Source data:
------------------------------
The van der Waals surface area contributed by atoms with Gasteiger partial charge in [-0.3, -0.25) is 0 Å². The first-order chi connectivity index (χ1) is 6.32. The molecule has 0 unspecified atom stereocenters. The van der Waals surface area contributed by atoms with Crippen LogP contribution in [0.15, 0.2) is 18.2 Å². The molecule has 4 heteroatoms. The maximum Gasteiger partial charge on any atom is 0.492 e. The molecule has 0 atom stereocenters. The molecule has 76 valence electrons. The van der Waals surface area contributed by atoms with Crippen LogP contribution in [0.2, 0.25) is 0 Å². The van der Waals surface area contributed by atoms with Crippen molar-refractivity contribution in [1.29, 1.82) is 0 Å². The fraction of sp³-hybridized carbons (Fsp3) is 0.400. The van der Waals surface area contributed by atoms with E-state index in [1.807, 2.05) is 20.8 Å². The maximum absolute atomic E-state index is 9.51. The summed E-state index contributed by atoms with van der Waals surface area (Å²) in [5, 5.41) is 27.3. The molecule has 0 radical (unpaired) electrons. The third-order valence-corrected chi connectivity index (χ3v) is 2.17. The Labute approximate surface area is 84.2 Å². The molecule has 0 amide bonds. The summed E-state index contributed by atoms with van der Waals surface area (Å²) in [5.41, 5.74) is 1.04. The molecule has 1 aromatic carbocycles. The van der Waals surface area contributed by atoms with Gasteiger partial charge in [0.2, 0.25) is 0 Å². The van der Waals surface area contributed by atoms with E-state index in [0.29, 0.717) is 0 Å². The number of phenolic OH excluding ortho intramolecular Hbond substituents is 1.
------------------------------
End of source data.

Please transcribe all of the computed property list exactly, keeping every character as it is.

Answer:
The van der Waals surface area contributed by atoms with Gasteiger partial charge in [-0.3, -0.25) is 0 Å². The first-order chi connectivity index (χ1) is 6.32. The molecule has 0 unspecified atom stereocenters. The van der Waals surface area contributed by atoms with Crippen LogP contribution in [0.15, 0.2) is 18.2 Å². The molecule has 4 heteroatoms. The maximum Gasteiger partial charge on any atom is 0.492 e. The molecule has 0 atom stereocenters. The molecule has 76 valence electrons. The van der Waals surface area contributed by atoms with Crippen LogP contribution in [0.2, 0.25) is 0 Å². The van der Waals surface area contributed by atoms with Crippen molar-refractivity contribution in [1.29, 1.82) is 0 Å². The fraction of sp³-hybridized carbons (Fsp3) is 0.400. The van der Waals surface area contributed by atoms with E-state index in [1.807, 2.05) is 20.8 Å². The maximum absolute atomic E-state index is 9.51. The summed E-state index contributed by atoms with van der Waals surface area (Å²) in [5, 5.41) is 27.3. The molecule has 0 radical (unpaired) electrons. The third-order valence-corrected chi connectivity index (χ3v) is 2.17. The Labute approximate surface area is 84.2 Å². The molecule has 0 amide bonds. The summed E-state index contributed by atoms with van der Waals surface area (Å²) in [5.41, 5.74) is 1.04. The molecule has 1 aromatic carbocycles. The van der Waals surface area contributed by atoms with Gasteiger partial charge in [0.2, 0.25) is 0 Å². The van der Waals surface area contributed by atoms with E-state index in [0.29, 0.717) is 0 Å². The number of phenolic OH excluding ortho intramolecular Hbond substituents is 1.